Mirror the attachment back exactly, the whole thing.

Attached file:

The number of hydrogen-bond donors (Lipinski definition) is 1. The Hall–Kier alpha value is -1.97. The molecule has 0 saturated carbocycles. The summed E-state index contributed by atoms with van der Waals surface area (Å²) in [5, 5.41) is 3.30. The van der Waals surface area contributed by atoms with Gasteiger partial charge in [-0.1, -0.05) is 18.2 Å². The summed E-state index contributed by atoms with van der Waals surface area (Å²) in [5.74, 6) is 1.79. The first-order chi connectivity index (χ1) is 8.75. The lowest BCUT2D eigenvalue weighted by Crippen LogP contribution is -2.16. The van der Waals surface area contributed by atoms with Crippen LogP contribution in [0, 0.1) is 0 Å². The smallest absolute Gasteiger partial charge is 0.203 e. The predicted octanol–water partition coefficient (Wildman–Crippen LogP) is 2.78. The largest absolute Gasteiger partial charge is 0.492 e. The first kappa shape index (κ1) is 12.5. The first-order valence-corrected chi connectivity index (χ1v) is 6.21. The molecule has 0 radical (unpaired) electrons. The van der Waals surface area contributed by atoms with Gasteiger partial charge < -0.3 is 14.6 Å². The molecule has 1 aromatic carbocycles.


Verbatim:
The number of hydrogen-bond donors (Lipinski definition) is 1. The Hall–Kier alpha value is -1.97. The molecule has 0 saturated carbocycles. The summed E-state index contributed by atoms with van der Waals surface area (Å²) in [5, 5.41) is 3.30. The van der Waals surface area contributed by atoms with Gasteiger partial charge in [-0.1, -0.05) is 18.2 Å². The summed E-state index contributed by atoms with van der Waals surface area (Å²) in [5.74, 6) is 1.79. The first-order chi connectivity index (χ1) is 8.75. The lowest BCUT2D eigenvalue weighted by Crippen LogP contribution is -2.16. The van der Waals surface area contributed by atoms with Crippen LogP contribution in [0, 0.1) is 0 Å². The smallest absolute Gasteiger partial charge is 0.203 e. The predicted octanol–water partition coefficient (Wildman–Crippen LogP) is 2.78. The largest absolute Gasteiger partial charge is 0.492 e. The first kappa shape index (κ1) is 12.5. The first-order valence-corrected chi connectivity index (χ1v) is 6.21. The molecule has 0 radical (unpaired) electrons. The van der Waals surface area contributed by atoms with Gasteiger partial charge < -0.3 is 14.6 Å². The molecule has 1 aromatic carbocycles.